The University of Houston-Victoria School of Arts & Sciences chair of the Humanities Division has written a tightly composed novella with a unique look at a stage performer who simultaneously deals with adulation and isolation.
“The Mimic’s Own Voice,” released this week by Main Street Rag Publishing Co. in Charlotte, N.C., follows the career of Douglas Myles, a professional mimic whose rise and fall is chronicled in the 97 pages of Tom Williams’ first book of fiction.
photo by Kevin Jordan Photography
“I feel like the form chose this story,” Williams said. “The big publishing houses prefer the novel to the shorter novella format. But I like the form because you can read it in a short time, yet it can have the impact of a much longer work.”
Williams’ writes of Myles’ rags-to-riches story as he rises to the top of his profession.
“At its base, the story is about an artist’s rise and fall,” he said. “But it’s also about the artist’s failures. It’s the saddest thing when people are the greatest at their craft, yet off the stage, their talent never brings their family or other people closer.”
The Ohio native was drawn to the story by his own admiration for performers, from sports stars to comedians.
“I think it goes back to having been an athlete,” he said of his three years playing basketball at Ashland College. “When you’re playing, you’re conscious of an audience, but at the same time, you can be so focused on the game it’s as if you’re out there by yourself.”
Williams said his high school days were mostly about his sport of choice, yet he read a lot of biographies about his sports heroes – Hank Aaron and members of the powerhouse “Big Red Machine” Cincinnati Reds in the early 1970s.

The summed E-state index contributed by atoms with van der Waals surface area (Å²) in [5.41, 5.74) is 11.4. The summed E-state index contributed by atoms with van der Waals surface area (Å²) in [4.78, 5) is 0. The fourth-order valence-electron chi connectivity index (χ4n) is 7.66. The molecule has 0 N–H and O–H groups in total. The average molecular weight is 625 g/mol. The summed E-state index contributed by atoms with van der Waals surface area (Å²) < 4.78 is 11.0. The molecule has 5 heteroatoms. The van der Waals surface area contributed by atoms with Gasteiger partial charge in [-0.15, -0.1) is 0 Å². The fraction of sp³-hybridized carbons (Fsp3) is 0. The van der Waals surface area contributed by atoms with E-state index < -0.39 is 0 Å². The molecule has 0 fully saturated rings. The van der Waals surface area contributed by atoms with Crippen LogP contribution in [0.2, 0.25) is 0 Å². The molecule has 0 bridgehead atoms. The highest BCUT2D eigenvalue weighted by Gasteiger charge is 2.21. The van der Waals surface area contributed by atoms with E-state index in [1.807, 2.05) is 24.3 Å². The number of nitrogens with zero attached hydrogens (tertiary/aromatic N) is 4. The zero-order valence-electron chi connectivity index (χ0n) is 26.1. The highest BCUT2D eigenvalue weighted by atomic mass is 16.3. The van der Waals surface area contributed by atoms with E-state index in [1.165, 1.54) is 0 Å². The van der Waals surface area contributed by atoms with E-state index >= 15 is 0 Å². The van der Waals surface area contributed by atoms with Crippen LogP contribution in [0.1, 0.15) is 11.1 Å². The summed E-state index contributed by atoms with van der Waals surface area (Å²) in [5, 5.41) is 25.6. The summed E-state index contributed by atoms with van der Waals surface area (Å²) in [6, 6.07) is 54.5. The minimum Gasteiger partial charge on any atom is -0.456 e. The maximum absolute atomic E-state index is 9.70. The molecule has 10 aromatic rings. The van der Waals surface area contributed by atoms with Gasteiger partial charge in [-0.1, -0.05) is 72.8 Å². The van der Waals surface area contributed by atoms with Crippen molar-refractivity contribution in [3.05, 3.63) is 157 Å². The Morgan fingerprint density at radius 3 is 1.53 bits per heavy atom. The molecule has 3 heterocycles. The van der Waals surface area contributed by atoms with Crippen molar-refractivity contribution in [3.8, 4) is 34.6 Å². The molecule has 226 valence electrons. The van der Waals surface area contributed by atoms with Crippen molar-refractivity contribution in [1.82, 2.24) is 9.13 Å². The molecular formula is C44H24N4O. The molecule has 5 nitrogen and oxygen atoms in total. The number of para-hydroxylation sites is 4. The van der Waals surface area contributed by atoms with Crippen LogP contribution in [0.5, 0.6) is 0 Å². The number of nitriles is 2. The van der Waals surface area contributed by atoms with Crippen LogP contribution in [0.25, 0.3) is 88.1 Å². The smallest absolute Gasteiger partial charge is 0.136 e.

A love of music blossomed in high school, but not for the popular music of the day. Williams was drawn to the roots music of his parents’ generation, which began with seeing Chuck Berry on the “Donnie and Marie Show”and grew to include an encyclopedic knowledge of blues, rockabilly and other American roots music forms.
“I remember being astounded by Chuck Berry and how moving the music was even though his songs were 20 years old by that time,” Williams said. “That led to diving into record shops and collecting everything from Eddie Cochran and Gene Vincent, to Muddy Waters and Sonny Boy Williamson.”
In college, he began to take reading and writers seriously, beginning with Jack Kerouac and J.D. Salinger and moving on to Ralph Ellison, Philip Roth, Virginia Woolf and others. As with music, one discovery led to another as he investigated influences on those artists.
“I also grew up with good storytellers in my family,” he said. “Good fiction moved me and made me want to write.”
Williams said there are some autobiographical details in “The Mimic’s Own Voice.”
“The main character is biracial, as I am, and he grows up in a largely white world, which could describe my school days," Williams said.
Williams channeled his love of writing and music into five years at Arkansas State University editing the Arkansas Review, which specializes in arts features in the Southern Delta region. Williams still is an advisory editor of the publication.
But for now, he will focus on his fiction. Williams recently returned from the Mad River Literary Festival in Connecticut and plans to take part in a writer’s conference in Florida later this year.
He is an associate editor of the American Book Review and associate professor of humanities and English at UHV. He lives in Victoria with his wife, Carmen, managing editor at Fiction Collective Two based at UHV, and their 1-year-old son, Finn.
Jeffrey Di Leo, dean of the UHV School of Arts & Sciences, said Williams’ book adds to the impressive collection of published works by the school’s faculty.
“Dr. Williams’ offering is unique, and it points to the diverse group of quality faculty we have at UHV,” Di Leo said. “This is an original and imaginative work that contributes to the often-neglected form of the novella.”